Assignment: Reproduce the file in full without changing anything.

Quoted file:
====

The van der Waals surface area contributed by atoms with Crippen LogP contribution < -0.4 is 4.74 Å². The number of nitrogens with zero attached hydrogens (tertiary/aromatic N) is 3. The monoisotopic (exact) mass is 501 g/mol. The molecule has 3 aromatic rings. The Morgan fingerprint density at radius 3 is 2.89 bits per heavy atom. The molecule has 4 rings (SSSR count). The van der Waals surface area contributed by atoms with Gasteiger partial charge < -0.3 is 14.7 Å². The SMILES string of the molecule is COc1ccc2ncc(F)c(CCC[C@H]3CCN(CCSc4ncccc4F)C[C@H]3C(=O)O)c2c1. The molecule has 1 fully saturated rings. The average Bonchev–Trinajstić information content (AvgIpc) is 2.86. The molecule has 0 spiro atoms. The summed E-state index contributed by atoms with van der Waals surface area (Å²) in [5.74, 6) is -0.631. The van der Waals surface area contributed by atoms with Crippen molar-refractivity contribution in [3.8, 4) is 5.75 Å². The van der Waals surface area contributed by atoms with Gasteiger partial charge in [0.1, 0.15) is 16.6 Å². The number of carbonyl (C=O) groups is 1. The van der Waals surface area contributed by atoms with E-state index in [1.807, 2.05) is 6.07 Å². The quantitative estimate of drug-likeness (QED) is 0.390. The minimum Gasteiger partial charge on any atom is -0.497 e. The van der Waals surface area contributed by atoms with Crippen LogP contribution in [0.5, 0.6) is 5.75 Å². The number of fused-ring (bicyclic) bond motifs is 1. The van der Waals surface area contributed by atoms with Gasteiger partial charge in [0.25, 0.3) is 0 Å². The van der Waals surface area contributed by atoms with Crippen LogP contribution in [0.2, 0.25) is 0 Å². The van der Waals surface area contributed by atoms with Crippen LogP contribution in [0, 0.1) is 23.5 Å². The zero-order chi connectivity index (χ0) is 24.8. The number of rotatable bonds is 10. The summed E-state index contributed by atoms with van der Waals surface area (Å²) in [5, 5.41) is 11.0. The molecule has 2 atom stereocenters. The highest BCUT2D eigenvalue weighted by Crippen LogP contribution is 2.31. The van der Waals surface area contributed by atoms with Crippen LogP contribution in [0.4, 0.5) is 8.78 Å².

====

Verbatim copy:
The van der Waals surface area contributed by atoms with Crippen LogP contribution < -0.4 is 4.74 Å². The number of nitrogens with zero attached hydrogens (tertiary/aromatic N) is 3. The monoisotopic (exact) mass is 501 g/mol. The molecule has 3 aromatic rings. The Morgan fingerprint density at radius 3 is 2.89 bits per heavy atom. The molecule has 4 rings (SSSR count). The van der Waals surface area contributed by atoms with Gasteiger partial charge < -0.3 is 14.7 Å². The SMILES string of the molecule is COc1ccc2ncc(F)c(CCC[C@H]3CCN(CCSc4ncccc4F)C[C@H]3C(=O)O)c2c1. The molecule has 1 fully saturated rings. The average Bonchev–Trinajstić information content (AvgIpc) is 2.86. The molecule has 0 spiro atoms. The summed E-state index contributed by atoms with van der Waals surface area (Å²) in [5.74, 6) is -0.631. The van der Waals surface area contributed by atoms with Crippen molar-refractivity contribution in [3.8, 4) is 5.75 Å². The van der Waals surface area contributed by atoms with Gasteiger partial charge in [0.1, 0.15) is 16.6 Å². The number of carbonyl (C=O) groups is 1. The van der Waals surface area contributed by atoms with E-state index in [1.807, 2.05) is 6.07 Å². The quantitative estimate of drug-likeness (QED) is 0.390. The minimum Gasteiger partial charge on any atom is -0.497 e. The van der Waals surface area contributed by atoms with Crippen LogP contribution in [0.5, 0.6) is 5.75 Å². The number of fused-ring (bicyclic) bond motifs is 1. The van der Waals surface area contributed by atoms with Gasteiger partial charge in [0.25, 0.3) is 0 Å². The van der Waals surface area contributed by atoms with Crippen LogP contribution in [0.2, 0.25) is 0 Å². The van der Waals surface area contributed by atoms with Crippen LogP contribution in [0, 0.1) is 23.5 Å². The zero-order chi connectivity index (χ0) is 24.8. The number of rotatable bonds is 10. The summed E-state index contributed by atoms with van der Waals surface area (Å²) in [5, 5.41) is 11.0. The molecule has 2 atom stereocenters. The highest BCUT2D eigenvalue weighted by Crippen LogP contribution is 2.31. The van der Waals surface area contributed by atoms with Crippen LogP contribution in [0.4, 0.5) is 8.78 Å².